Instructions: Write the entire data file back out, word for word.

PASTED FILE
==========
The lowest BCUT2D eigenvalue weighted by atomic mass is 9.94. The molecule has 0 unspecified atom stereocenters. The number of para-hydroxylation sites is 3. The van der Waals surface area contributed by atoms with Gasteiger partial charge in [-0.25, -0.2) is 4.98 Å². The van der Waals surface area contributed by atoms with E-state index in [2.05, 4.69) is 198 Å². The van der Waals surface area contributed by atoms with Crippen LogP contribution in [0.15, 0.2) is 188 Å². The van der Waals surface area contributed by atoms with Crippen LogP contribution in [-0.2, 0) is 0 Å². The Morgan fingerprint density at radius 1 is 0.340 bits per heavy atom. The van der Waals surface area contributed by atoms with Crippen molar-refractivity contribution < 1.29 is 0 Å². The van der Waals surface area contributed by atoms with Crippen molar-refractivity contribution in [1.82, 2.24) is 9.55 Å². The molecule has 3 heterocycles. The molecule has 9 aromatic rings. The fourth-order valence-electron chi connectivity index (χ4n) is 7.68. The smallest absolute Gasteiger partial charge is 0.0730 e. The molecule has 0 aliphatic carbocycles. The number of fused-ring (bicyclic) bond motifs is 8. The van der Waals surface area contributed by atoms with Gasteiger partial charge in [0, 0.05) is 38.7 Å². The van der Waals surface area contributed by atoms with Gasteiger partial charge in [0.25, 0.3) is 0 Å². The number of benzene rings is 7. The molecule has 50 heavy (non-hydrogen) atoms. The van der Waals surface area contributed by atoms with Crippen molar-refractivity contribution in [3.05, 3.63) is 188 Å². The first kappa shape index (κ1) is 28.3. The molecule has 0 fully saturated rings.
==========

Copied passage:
The lowest BCUT2D eigenvalue weighted by atomic mass is 9.94. The molecule has 0 unspecified atom stereocenters. The number of para-hydroxylation sites is 3. The van der Waals surface area contributed by atoms with Gasteiger partial charge in [-0.25, -0.2) is 4.98 Å². The van der Waals surface area contributed by atoms with E-state index in [2.05, 4.69) is 198 Å². The van der Waals surface area contributed by atoms with Crippen LogP contribution in [0.15, 0.2) is 188 Å². The van der Waals surface area contributed by atoms with Crippen LogP contribution in [-0.2, 0) is 0 Å². The Morgan fingerprint density at radius 1 is 0.340 bits per heavy atom. The van der Waals surface area contributed by atoms with Crippen molar-refractivity contribution < 1.29 is 0 Å². The van der Waals surface area contributed by atoms with Crippen molar-refractivity contribution in [1.82, 2.24) is 9.55 Å². The molecule has 3 heterocycles. The molecule has 9 aromatic rings. The fourth-order valence-electron chi connectivity index (χ4n) is 7.68. The smallest absolute Gasteiger partial charge is 0.0730 e. The molecule has 0 aliphatic carbocycles. The number of fused-ring (bicyclic) bond motifs is 8. The van der Waals surface area contributed by atoms with Gasteiger partial charge in [0, 0.05) is 38.7 Å². The van der Waals surface area contributed by atoms with Gasteiger partial charge in [0.25, 0.3) is 0 Å². The number of benzene rings is 7. The molecule has 50 heavy (non-hydrogen) atoms. The van der Waals surface area contributed by atoms with Crippen molar-refractivity contribution in [3.05, 3.63) is 188 Å². The first kappa shape index (κ1) is 28.3. The molecule has 0 fully saturated rings.